Career Success Is Determined By Your Birthday

Do you feel like you’re struggling at work? Blame your birthday. New research from England finds that people born in August are 20% less likely than September babies to excel in school and attend top universities — and the problems don’t end there. As one of the report’s authors told the Guardian, “This suggests that August-born children may end up doing worse than September-born children throughout their working lives, simply because of the month in which they were born.”

The researchers looked at data from the records of 48,500 British children and teenagers. The findings are shocking: August babies were significantly likelier to attend vocational school, they displayed lower “socio-emotional development,” and they were 2.5 times as likely as September babies to say they’re “always unhappy” in school. Teachers were 2.5 times more likely to assess August-born students as below average in math. To top it off, August kids were twice as likely to report being bullied.

So if the calendar year determines our lives with such potency, what’s the explanation? “I told you so!” your high school BFF is thinking. “Astrology is REAL.” Well, no. The most plausible explanation has to do with age cut-offs for school entry: Children born in August are the youngest in English classrooms. Almost a year behind some of their peers, developmentally, they often struggle to keep up. Not always, of course, but enough to make a serious statistical dent that lasts into the workplace. Another of the authors said the effect was big enough to worry the government, which “should be concerned about the wider educational experience of summer-born children, who appear to be at a disadvantage in terms of their wellbeing as well as their test scores.”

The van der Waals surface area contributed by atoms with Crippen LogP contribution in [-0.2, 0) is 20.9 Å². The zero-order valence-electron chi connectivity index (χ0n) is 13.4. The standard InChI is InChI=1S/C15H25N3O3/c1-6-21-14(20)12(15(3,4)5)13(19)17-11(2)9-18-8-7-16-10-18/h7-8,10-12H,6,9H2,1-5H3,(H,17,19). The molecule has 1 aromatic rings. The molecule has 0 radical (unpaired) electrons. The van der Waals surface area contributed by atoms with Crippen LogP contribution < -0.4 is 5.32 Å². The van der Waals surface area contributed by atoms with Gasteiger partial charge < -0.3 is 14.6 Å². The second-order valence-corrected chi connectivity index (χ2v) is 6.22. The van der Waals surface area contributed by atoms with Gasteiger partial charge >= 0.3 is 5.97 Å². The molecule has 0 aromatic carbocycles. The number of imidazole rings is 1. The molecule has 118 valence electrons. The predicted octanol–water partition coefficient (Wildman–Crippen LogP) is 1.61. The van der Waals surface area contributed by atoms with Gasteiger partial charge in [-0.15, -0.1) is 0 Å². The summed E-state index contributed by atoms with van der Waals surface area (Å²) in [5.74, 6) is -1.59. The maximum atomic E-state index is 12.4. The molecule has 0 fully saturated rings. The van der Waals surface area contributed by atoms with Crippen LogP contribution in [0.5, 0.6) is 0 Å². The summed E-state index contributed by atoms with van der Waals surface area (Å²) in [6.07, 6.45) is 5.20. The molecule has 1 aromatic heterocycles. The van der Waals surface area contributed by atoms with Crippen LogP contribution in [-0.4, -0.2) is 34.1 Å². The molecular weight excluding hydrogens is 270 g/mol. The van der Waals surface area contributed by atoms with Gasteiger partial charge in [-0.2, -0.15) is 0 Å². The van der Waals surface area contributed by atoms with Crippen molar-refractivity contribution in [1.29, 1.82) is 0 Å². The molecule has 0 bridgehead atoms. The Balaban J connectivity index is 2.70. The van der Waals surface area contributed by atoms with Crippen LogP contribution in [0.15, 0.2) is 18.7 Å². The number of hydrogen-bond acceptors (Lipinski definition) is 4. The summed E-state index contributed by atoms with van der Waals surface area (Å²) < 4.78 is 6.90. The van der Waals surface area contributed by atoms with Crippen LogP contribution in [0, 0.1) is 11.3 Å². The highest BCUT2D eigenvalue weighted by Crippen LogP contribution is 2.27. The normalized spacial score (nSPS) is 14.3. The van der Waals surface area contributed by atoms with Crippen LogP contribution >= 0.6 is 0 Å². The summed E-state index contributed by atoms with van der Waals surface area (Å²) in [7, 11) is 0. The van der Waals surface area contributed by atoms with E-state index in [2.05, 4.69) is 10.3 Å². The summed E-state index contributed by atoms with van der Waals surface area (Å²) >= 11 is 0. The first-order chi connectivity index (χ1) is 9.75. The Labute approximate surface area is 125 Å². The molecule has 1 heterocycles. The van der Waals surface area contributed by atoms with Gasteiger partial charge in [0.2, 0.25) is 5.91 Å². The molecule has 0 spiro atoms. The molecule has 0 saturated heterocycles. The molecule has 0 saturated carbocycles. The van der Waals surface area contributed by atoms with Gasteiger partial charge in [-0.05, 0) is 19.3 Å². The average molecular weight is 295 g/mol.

Similarly, research a few years ago found that August babies are way overrepresented in American professional baseball. Why? Because July 31 has traditionally been the cutoff for youth baseball leagues, so kids born in August grow up being the oldest kids on the field, and reap the advantages.

Obviously birthdays don’t determine everything about career success, but the findings are strong enough that the implications are startling for those of us with summer birthdays. But don’t despair. Warren Buffett, Martha Stewart, and Barack Obama are among those born in August who haven’t seemed to be held back by the calendar.

Photo: Smailhodzic /

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    • fig

      Not to ba a stickler or anything… but since Barack Obama went to elementary school in Indonesia, the August 31 cutoff likely didnt apply.

    • lin

      I was born on August the 6th yet I don’t seem to be seeing great differences in my psychological state compared to my friend who was born in September. I got 7A* 3As and 2Bs which easily could have been 9A* if only I had worked a little harder on Maths and Business. I am broad minded, philosphical and have great academic ability though sport is not included in this list. See, I am not saying this to make use of a chance to brag yet to highlight that it depends on the individuals natural ability and his/her family etc. I was born in Germany, thus being able to speak German yet my parents are from Sri Lanka hence I can also speak Tamil fluently. I have studied French for 5 years being another language which I can speak fairly cohearantly. Above all I had come to England a mere few years ago yet I speak, write, read etc. better English than those who are natives. Now, can you explain to me what impacts my birth date had on my academic ability as I see none – it is sheer determinism and a strong mind that leads to prosperity… it always has been so and so will it be for eternity. There will always be the youngest in a year wherever you put the cut-off date yet it is the individuals that we must take care of providing them with an adequate, stable society/surrounding to study in.

      “Greatness is a quality of mind, not of birth. All are equal at birth. Our actions make us different from one another.” – Thiruvalluvar, written 2,000 years ago.